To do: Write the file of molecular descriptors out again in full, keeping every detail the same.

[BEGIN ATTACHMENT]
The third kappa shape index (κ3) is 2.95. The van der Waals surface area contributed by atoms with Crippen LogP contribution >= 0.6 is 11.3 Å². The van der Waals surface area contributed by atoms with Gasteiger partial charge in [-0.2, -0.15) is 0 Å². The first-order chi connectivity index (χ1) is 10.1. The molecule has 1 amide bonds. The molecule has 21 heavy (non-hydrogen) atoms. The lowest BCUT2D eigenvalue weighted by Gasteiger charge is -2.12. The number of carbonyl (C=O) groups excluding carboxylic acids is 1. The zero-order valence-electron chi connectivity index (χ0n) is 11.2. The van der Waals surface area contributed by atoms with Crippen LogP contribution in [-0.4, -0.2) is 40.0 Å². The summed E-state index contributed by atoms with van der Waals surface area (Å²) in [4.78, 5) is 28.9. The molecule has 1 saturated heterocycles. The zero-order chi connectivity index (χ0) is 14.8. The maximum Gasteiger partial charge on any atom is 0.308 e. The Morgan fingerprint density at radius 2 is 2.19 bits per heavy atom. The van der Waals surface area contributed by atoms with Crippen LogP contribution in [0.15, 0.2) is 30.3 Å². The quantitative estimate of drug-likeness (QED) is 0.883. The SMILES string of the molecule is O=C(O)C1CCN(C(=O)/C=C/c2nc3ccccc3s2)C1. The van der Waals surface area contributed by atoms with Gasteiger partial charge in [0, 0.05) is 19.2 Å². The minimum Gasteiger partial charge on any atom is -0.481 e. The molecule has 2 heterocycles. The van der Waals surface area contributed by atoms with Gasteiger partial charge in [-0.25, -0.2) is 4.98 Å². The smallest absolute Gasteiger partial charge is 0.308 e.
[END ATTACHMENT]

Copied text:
The third kappa shape index (κ3) is 2.95. The van der Waals surface area contributed by atoms with Crippen LogP contribution >= 0.6 is 11.3 Å². The van der Waals surface area contributed by atoms with Gasteiger partial charge in [-0.2, -0.15) is 0 Å². The first-order chi connectivity index (χ1) is 10.1. The molecule has 1 amide bonds. The molecule has 21 heavy (non-hydrogen) atoms. The lowest BCUT2D eigenvalue weighted by Gasteiger charge is -2.12. The number of carbonyl (C=O) groups excluding carboxylic acids is 1. The zero-order valence-electron chi connectivity index (χ0n) is 11.2. The van der Waals surface area contributed by atoms with Crippen LogP contribution in [-0.4, -0.2) is 40.0 Å². The summed E-state index contributed by atoms with van der Waals surface area (Å²) in [4.78, 5) is 28.9. The molecule has 1 saturated heterocycles. The zero-order chi connectivity index (χ0) is 14.8. The maximum Gasteiger partial charge on any atom is 0.308 e. The Morgan fingerprint density at radius 2 is 2.19 bits per heavy atom. The van der Waals surface area contributed by atoms with Crippen LogP contribution in [0.15, 0.2) is 30.3 Å². The quantitative estimate of drug-likeness (QED) is 0.883. The SMILES string of the molecule is O=C(O)C1CCN(C(=O)/C=C/c2nc3ccccc3s2)C1. The van der Waals surface area contributed by atoms with Gasteiger partial charge in [0, 0.05) is 19.2 Å². The minimum Gasteiger partial charge on any atom is -0.481 e. The molecule has 2 heterocycles. The van der Waals surface area contributed by atoms with Gasteiger partial charge in [-0.25, -0.2) is 4.98 Å². The smallest absolute Gasteiger partial charge is 0.308 e.